homeless

The lunatic sings the truth

 

 

She came along with a dirty dress hanging around her like a curtain

Torn from a derelict house.

Her hair was dirty and her face was beaten

By time and God knows who.

She noticed me and screamed

That I must work hard to be good,

Love Jesus and look after my loved ones.

She stopped and looked me square in the eye and repeated:

“Be good to your family.”

Then she walked on.

She stank and the air was fouled by her presence.

My publisher sat next to me and watched her go.

“She gave me a manuscript once, years ago.” he said.

“It was well written, the grammar was perfect,

But it was so boring. The characters, the events were so boring.”

“I would have bought her lunch,” I said. “if I knew she was a writer.”

We laughed, but deep down I knew

She had spoken the truth and given good advice.

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poetry reading

 

We went to see a poetry reading

In a pub up from the ocean by a few blocks.

We had woken early for a swim,

spent the day walking the streets

And now it was late, and we were tired.

We took a seat toward the back of the room

And ordered some drinks and some fried food.

Soon the room was full of people sitting at small round tables

Talking and laughing, drinking expensive wine.

A woman with short spiky hair went to the front of the room,

Coughed

Then announced the beginning of the poetry.

A thin man wearing a hat and a bow tie

Ran on stage, the crowd cheered him.

He taught literature at the local university; he said hello to his students in the crowd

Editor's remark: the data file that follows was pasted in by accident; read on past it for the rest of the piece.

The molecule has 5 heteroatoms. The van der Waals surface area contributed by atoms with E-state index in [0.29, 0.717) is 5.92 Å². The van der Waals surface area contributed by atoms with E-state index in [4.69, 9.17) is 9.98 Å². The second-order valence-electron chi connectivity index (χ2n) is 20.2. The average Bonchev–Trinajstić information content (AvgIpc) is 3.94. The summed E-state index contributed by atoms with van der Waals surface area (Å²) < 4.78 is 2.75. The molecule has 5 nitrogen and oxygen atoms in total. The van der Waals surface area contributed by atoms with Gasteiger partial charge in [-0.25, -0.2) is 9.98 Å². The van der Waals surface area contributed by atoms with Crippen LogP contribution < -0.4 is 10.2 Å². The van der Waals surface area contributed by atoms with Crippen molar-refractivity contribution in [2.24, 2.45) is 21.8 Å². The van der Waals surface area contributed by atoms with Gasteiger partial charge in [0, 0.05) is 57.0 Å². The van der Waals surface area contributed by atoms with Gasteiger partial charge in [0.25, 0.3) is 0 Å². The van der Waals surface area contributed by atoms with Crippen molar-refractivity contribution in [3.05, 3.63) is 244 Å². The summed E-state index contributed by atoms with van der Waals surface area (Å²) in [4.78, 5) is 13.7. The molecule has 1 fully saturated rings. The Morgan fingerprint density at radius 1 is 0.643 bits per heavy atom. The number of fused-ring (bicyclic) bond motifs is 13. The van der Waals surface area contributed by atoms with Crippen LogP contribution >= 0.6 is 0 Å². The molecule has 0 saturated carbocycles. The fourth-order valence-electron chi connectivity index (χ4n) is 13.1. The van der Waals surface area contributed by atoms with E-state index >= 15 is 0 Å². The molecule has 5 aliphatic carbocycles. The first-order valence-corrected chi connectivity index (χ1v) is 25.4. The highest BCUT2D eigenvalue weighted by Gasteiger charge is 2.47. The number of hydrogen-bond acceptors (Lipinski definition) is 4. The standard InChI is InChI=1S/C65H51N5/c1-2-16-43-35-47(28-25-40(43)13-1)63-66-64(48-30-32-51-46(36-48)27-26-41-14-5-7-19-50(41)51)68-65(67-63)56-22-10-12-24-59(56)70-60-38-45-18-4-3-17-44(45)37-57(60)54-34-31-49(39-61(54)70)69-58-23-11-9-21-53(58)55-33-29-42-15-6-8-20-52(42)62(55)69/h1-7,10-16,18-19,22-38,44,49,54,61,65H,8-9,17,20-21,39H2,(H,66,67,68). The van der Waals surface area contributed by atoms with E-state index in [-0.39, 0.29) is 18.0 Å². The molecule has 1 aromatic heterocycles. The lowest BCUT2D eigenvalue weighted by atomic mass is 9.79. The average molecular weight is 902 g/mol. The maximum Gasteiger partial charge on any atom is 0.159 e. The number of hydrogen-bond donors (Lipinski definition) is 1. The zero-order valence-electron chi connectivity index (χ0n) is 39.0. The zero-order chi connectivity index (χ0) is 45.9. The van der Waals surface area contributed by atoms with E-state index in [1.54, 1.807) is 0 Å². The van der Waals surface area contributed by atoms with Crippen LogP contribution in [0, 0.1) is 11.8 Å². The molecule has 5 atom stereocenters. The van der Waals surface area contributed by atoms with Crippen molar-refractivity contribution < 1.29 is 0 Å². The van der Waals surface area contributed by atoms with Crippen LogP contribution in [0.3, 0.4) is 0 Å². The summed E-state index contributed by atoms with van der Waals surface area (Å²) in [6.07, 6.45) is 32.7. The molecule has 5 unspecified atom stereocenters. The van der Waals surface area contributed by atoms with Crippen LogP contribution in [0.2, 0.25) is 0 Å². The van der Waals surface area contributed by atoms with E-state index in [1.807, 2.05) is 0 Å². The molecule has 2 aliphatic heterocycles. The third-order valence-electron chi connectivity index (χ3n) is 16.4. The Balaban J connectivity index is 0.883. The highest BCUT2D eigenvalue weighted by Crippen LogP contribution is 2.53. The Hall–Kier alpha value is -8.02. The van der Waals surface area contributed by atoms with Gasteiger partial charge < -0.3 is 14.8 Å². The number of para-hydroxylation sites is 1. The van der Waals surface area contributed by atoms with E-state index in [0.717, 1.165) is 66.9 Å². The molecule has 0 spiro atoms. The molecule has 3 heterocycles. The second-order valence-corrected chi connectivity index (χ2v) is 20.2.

then he began to read poetry about sex.

He went on about the women he knew

And the sex he had.

He told us about leaving one woman because she wouldn’t make the bed

And another who he left after the second child.

It was good poetry, but the guy was just doing it for attention.

He had no soul.

A few young kids stood up,

Their poetry was deep and they had no doubt

They’d change the world

But it was all tired stuff you can hear in any town on any night.

This old guy stood up at last

And he shuffled to the microphone.

Never once looking up at the crowd,

Stepping from foot to foot,

mumbling his lines as he read.

He spoke about memories and love,

He spoke about hatred and loss.

His voice cracked and when he finished he walked off again

As if he hated everyone in the room.

The audience clapped politely, but not for long.

The old man’s face was like a wet bag, and it was swollen like it had been stung

And his poetry was no better than anyone else’s,

But it felt real.

As we walked back to our hotel room that night,

I saw him crawling in under the veranda of an ice-cream shop

He turned to pull some timber over the hole he crawled through.

His face shone in the street light for a moment.

He lived under the street and wrote poetry.

No wonder everyone hated him, he was showing them all up.